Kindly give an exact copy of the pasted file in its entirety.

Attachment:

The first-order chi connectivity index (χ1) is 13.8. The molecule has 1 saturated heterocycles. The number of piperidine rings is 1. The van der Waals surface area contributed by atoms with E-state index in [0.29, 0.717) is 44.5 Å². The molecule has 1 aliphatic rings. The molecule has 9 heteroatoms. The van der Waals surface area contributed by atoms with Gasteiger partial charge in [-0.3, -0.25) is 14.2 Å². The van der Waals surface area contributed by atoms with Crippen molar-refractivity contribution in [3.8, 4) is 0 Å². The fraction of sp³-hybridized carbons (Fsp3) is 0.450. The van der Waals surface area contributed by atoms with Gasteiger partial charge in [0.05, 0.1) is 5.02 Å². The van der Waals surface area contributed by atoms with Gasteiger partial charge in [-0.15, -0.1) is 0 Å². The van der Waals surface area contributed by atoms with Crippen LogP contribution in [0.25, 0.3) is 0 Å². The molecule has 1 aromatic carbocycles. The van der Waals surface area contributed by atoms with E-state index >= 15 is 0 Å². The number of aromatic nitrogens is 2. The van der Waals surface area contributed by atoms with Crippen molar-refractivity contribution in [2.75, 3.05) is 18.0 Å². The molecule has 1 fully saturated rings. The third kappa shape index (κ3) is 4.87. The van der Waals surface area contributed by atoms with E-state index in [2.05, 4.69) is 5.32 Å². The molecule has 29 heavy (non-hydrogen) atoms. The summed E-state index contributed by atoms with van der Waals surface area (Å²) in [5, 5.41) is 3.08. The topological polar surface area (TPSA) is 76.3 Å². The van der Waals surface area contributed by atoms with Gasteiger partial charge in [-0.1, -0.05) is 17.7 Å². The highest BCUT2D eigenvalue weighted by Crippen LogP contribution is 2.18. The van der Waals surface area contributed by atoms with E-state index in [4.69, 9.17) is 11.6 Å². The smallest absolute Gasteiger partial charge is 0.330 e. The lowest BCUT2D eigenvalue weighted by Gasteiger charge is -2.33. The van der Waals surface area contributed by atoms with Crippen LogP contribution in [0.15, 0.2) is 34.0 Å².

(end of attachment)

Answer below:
The first-order chi connectivity index (χ1) is 13.8. The molecule has 1 saturated heterocycles. The number of piperidine rings is 1. The van der Waals surface area contributed by atoms with E-state index in [0.29, 0.717) is 44.5 Å². The molecule has 1 aliphatic rings. The molecule has 9 heteroatoms. The van der Waals surface area contributed by atoms with Gasteiger partial charge in [-0.3, -0.25) is 14.2 Å². The van der Waals surface area contributed by atoms with Crippen molar-refractivity contribution in [3.8, 4) is 0 Å². The fraction of sp³-hybridized carbons (Fsp3) is 0.450. The van der Waals surface area contributed by atoms with Gasteiger partial charge in [0.05, 0.1) is 5.02 Å². The van der Waals surface area contributed by atoms with Gasteiger partial charge in [-0.15, -0.1) is 0 Å². The van der Waals surface area contributed by atoms with Crippen LogP contribution in [0.25, 0.3) is 0 Å². The molecule has 1 aromatic carbocycles. The van der Waals surface area contributed by atoms with E-state index >= 15 is 0 Å². The number of aromatic nitrogens is 2. The van der Waals surface area contributed by atoms with Crippen molar-refractivity contribution in [2.75, 3.05) is 18.0 Å². The molecule has 1 fully saturated rings. The third kappa shape index (κ3) is 4.87. The van der Waals surface area contributed by atoms with E-state index in [2.05, 4.69) is 5.32 Å². The molecule has 29 heavy (non-hydrogen) atoms. The summed E-state index contributed by atoms with van der Waals surface area (Å²) in [5, 5.41) is 3.08. The topological polar surface area (TPSA) is 76.3 Å². The van der Waals surface area contributed by atoms with Gasteiger partial charge in [-0.1, -0.05) is 17.7 Å². The highest BCUT2D eigenvalue weighted by Crippen LogP contribution is 2.18. The van der Waals surface area contributed by atoms with E-state index in [4.69, 9.17) is 11.6 Å². The smallest absolute Gasteiger partial charge is 0.330 e. The lowest BCUT2D eigenvalue weighted by Gasteiger charge is -2.33. The van der Waals surface area contributed by atoms with Crippen LogP contribution in [0.15, 0.2) is 34.0 Å².